Tuesday, May 24, 2016

The Economic Problem With Technocratic Rule

Perhaps we shouldn't be surprised - what with today's political "silly seasons" - when some authors suggest democracy is outdated, hence it's time for a change. Arnold Kling in a recent post highlighted a new book,"Against Democracy" by Jason Brennan. From the review:
Brennan argues that democracy should be judged by its results - and the results are not good enough...democracy is the rule of the ignorant and the irrational, and it often falls short. Furthermore, no one has a fundamental right to any share of political power, and exercising political power does most of us little good. On the contrary, a wide range of social science research shows that political participation and democratic deliberation actually tend to make people worse - more irrational, biased and mean. Given this grim picture, Brennan argues that a new system of government - epistocracy, the rule of the knowledegable - may be better than democracy, and that it's time to experiment and find out.
Some of Kling's commenters were glad that Jason Brennan had written a new book, nevertheless weren't happy with the gist of his argument. One noted, "I was initially excited...However as soon as I learned he would like to see democracy replaced with rule by arrogant technocrats, I despaired."  From another response, "Indeed, although the cynic might argue that this is already the situation we have. If so, the question remains whether it would be for the best if this truth was formally acknowledged."

"Democracy is outdated" arguments have multiple dimensions, and the best way for me to respond is that a world without democracy is also a world where many would gradually lose their economic freedom. Without sufficient rights to create product for the marketplace, social and political freedom would suffer as well. Alas, the task of "proving" democracy's worthiness is beyond my time and ability. However, I'm concerned that a technocracy such as Brennan prefers, would not lead to a good economic outcome, especially in a mature economic equilibrium that needs to further evolve.

Presently, some among the elite - regardless of ideological motivation - are united in their desire to maintain production rights as they currently exist. This motivation has resulted in marketplace limits which are not only difficult to overcome, but would likely worsen if not addressed, soon. Even though knowledge use limits aren't necessarily problematic for the resource management of tradable sectors, they are, for non tradable sector formation. Why the difference?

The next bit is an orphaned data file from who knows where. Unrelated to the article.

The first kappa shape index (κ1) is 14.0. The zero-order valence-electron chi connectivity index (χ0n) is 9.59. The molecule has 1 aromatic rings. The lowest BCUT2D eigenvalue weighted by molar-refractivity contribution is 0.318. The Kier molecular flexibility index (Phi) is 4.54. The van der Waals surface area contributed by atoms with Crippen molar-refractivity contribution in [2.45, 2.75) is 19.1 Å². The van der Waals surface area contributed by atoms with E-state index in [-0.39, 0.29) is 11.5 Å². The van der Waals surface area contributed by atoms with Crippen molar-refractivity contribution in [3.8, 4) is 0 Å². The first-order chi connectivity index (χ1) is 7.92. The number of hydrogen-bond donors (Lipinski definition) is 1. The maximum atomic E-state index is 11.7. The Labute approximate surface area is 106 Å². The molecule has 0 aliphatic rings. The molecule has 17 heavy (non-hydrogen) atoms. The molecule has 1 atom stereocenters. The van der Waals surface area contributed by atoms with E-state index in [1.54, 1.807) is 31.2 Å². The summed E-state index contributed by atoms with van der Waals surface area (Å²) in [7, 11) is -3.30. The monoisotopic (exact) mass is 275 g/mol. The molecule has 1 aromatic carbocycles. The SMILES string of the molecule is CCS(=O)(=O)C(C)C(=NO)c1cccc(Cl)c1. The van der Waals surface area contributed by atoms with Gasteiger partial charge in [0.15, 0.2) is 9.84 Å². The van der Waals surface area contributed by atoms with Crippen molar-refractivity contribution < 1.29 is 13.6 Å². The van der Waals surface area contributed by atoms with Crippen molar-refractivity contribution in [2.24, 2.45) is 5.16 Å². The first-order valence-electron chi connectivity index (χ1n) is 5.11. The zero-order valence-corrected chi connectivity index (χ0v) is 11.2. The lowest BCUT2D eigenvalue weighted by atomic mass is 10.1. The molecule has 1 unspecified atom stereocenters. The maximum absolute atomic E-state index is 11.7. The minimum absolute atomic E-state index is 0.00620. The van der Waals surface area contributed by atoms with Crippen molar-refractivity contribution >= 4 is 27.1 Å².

Tradable sectors greatly contributed to marketplace expansion, because of earlier gains in scale. Product that is mobile in nature can always be replicated, even though less employment may be needed to make it happen. Whereas less employment in non tradable sector formation, only leads to less knowledge/time based product in aggregate. Less participation in non tradable sector employment, means less marketplace capacity in terms of both supply and demand. If a lack of time based services employment were not problematic enough, these lower employment levels are reflected in insufficient housing formation. This helps to explain why technocratic preferences for knowledge use limits, means limits in total marketplace capacity and output.

In short, just because a knowledge wielding elite may be smarter than the average voter, does not mean they would be naturally inclined to deliver the economic results that nations need. Indeed, if more citizens were given the chance to use the knowledge which has become so important in their daily lives, perhaps they would not appear so "stupid"! One can only hope that arguments to limit personal freedoms, will not win the day.

Instead of taking away citizen responsibility, it's better to let citizens know what is really at stake, and doing so is all the more important now for governmental budgets, pensions and retirement expectations. Today's governments need the help of all their citizens for long term growth, if they are to overcome the natural inclinations of special interests to divide the spoils of economic stagnation.

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